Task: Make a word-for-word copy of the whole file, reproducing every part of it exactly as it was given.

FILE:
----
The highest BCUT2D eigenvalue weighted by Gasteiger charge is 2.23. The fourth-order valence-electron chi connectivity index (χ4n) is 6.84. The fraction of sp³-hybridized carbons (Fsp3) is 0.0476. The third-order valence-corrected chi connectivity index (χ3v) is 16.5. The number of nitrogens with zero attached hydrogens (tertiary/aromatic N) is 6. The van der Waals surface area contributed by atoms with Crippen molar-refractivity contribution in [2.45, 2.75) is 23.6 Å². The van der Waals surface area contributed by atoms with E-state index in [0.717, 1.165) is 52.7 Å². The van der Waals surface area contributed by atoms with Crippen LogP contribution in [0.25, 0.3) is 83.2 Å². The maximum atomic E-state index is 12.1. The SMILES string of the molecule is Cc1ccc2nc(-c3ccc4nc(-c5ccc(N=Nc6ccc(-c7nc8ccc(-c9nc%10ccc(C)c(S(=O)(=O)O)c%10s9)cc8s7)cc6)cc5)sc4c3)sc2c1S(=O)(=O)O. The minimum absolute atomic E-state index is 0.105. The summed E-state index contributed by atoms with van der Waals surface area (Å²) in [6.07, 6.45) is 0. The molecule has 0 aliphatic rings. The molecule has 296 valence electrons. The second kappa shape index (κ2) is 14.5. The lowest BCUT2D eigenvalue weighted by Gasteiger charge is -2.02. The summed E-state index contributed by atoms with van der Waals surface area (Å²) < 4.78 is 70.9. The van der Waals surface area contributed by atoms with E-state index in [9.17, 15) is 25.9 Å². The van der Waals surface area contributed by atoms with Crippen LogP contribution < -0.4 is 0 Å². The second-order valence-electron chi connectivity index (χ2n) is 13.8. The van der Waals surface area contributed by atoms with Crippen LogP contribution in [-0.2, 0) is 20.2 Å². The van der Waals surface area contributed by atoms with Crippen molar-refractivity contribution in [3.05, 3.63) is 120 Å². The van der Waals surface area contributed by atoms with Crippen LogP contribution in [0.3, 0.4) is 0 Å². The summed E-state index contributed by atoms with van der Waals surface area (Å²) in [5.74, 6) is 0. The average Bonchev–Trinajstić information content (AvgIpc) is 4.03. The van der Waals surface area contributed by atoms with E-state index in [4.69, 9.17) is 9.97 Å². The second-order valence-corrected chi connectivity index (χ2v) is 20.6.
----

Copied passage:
The highest BCUT2D eigenvalue weighted by Gasteiger charge is 2.23. The fourth-order valence-electron chi connectivity index (χ4n) is 6.84. The fraction of sp³-hybridized carbons (Fsp3) is 0.0476. The third-order valence-corrected chi connectivity index (χ3v) is 16.5. The number of nitrogens with zero attached hydrogens (tertiary/aromatic N) is 6. The van der Waals surface area contributed by atoms with Crippen molar-refractivity contribution in [2.45, 2.75) is 23.6 Å². The van der Waals surface area contributed by atoms with E-state index in [0.717, 1.165) is 52.7 Å². The van der Waals surface area contributed by atoms with Crippen LogP contribution in [0.25, 0.3) is 83.2 Å². The maximum atomic E-state index is 12.1. The SMILES string of the molecule is Cc1ccc2nc(-c3ccc4nc(-c5ccc(N=Nc6ccc(-c7nc8ccc(-c9nc%10ccc(C)c(S(=O)(=O)O)c%10s9)cc8s7)cc6)cc5)sc4c3)sc2c1S(=O)(=O)O. The minimum absolute atomic E-state index is 0.105. The summed E-state index contributed by atoms with van der Waals surface area (Å²) in [6.07, 6.45) is 0. The molecule has 0 aliphatic rings. The molecule has 296 valence electrons. The second kappa shape index (κ2) is 14.5. The lowest BCUT2D eigenvalue weighted by Gasteiger charge is -2.02. The summed E-state index contributed by atoms with van der Waals surface area (Å²) < 4.78 is 70.9. The van der Waals surface area contributed by atoms with E-state index in [9.17, 15) is 25.9 Å². The van der Waals surface area contributed by atoms with Crippen LogP contribution < -0.4 is 0 Å². The second-order valence-electron chi connectivity index (χ2n) is 13.8. The van der Waals surface area contributed by atoms with Crippen LogP contribution in [-0.2, 0) is 20.2 Å². The van der Waals surface area contributed by atoms with Crippen molar-refractivity contribution in [3.05, 3.63) is 120 Å². The van der Waals surface area contributed by atoms with Crippen LogP contribution in [0.3, 0.4) is 0 Å². The summed E-state index contributed by atoms with van der Waals surface area (Å²) in [5.74, 6) is 0. The average Bonchev–Trinajstić information content (AvgIpc) is 4.03. The van der Waals surface area contributed by atoms with E-state index in [4.69, 9.17) is 9.97 Å². The second-order valence-corrected chi connectivity index (χ2v) is 20.6.